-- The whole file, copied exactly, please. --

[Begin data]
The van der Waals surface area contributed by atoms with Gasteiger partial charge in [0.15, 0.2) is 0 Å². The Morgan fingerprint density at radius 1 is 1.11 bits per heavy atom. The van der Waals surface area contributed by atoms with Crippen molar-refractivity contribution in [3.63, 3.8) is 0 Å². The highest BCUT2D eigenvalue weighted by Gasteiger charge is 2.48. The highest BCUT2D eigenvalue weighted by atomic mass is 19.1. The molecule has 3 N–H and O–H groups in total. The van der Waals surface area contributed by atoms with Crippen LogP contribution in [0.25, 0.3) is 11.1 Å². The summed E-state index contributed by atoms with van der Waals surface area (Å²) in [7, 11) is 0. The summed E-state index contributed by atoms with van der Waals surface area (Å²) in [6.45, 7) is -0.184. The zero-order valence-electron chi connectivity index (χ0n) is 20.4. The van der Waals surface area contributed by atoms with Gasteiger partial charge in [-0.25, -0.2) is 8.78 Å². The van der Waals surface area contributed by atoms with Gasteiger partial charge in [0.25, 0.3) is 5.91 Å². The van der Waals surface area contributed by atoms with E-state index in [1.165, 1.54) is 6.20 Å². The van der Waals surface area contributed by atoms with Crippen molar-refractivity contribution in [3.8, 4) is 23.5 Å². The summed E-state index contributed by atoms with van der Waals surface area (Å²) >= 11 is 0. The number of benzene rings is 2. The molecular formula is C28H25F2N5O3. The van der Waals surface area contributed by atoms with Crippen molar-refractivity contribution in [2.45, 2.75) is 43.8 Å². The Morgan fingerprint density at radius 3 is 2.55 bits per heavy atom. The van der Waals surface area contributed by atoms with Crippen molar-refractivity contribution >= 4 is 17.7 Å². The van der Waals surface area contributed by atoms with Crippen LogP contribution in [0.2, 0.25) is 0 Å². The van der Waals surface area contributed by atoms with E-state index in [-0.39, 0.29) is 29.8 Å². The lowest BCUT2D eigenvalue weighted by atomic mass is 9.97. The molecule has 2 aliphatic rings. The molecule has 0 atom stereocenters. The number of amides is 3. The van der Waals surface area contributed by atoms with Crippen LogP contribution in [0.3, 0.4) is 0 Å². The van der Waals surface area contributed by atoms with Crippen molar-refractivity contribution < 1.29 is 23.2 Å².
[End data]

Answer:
The van der Waals surface area contributed by atoms with Gasteiger partial charge in [0.15, 0.2) is 0 Å². The Morgan fingerprint density at radius 1 is 1.11 bits per heavy atom. The van der Waals surface area contributed by atoms with Crippen molar-refractivity contribution in [3.63, 3.8) is 0 Å². The highest BCUT2D eigenvalue weighted by Gasteiger charge is 2.48. The highest BCUT2D eigenvalue weighted by atomic mass is 19.1. The molecule has 3 N–H and O–H groups in total. The van der Waals surface area contributed by atoms with Crippen LogP contribution in [0.25, 0.3) is 11.1 Å². The summed E-state index contributed by atoms with van der Waals surface area (Å²) in [7, 11) is 0. The summed E-state index contributed by atoms with van der Waals surface area (Å²) in [6.45, 7) is -0.184. The zero-order valence-electron chi connectivity index (χ0n) is 20.4. The van der Waals surface area contributed by atoms with Gasteiger partial charge in [-0.25, -0.2) is 8.78 Å². The van der Waals surface area contributed by atoms with Gasteiger partial charge in [0.25, 0.3) is 5.91 Å². The van der Waals surface area contributed by atoms with E-state index in [1.165, 1.54) is 6.20 Å². The van der Waals surface area contributed by atoms with Crippen molar-refractivity contribution in [3.8, 4) is 23.5 Å². The summed E-state index contributed by atoms with van der Waals surface area (Å²) >= 11 is 0. The number of benzene rings is 2. The molecular formula is C28H25F2N5O3. The van der Waals surface area contributed by atoms with Crippen molar-refractivity contribution in [2.45, 2.75) is 43.8 Å². The Morgan fingerprint density at radius 3 is 2.55 bits per heavy atom. The van der Waals surface area contributed by atoms with Crippen molar-refractivity contribution >= 4 is 17.7 Å². The van der Waals surface area contributed by atoms with Crippen LogP contribution in [0.2, 0.25) is 0 Å². The van der Waals surface area contributed by atoms with E-state index in [-0.39, 0.29) is 29.8 Å². The lowest BCUT2D eigenvalue weighted by atomic mass is 9.97. The molecule has 2 aliphatic rings. The molecule has 0 atom stereocenters. The number of amides is 3. The van der Waals surface area contributed by atoms with Crippen LogP contribution in [0.3, 0.4) is 0 Å². The van der Waals surface area contributed by atoms with Crippen molar-refractivity contribution < 1.29 is 23.2 Å².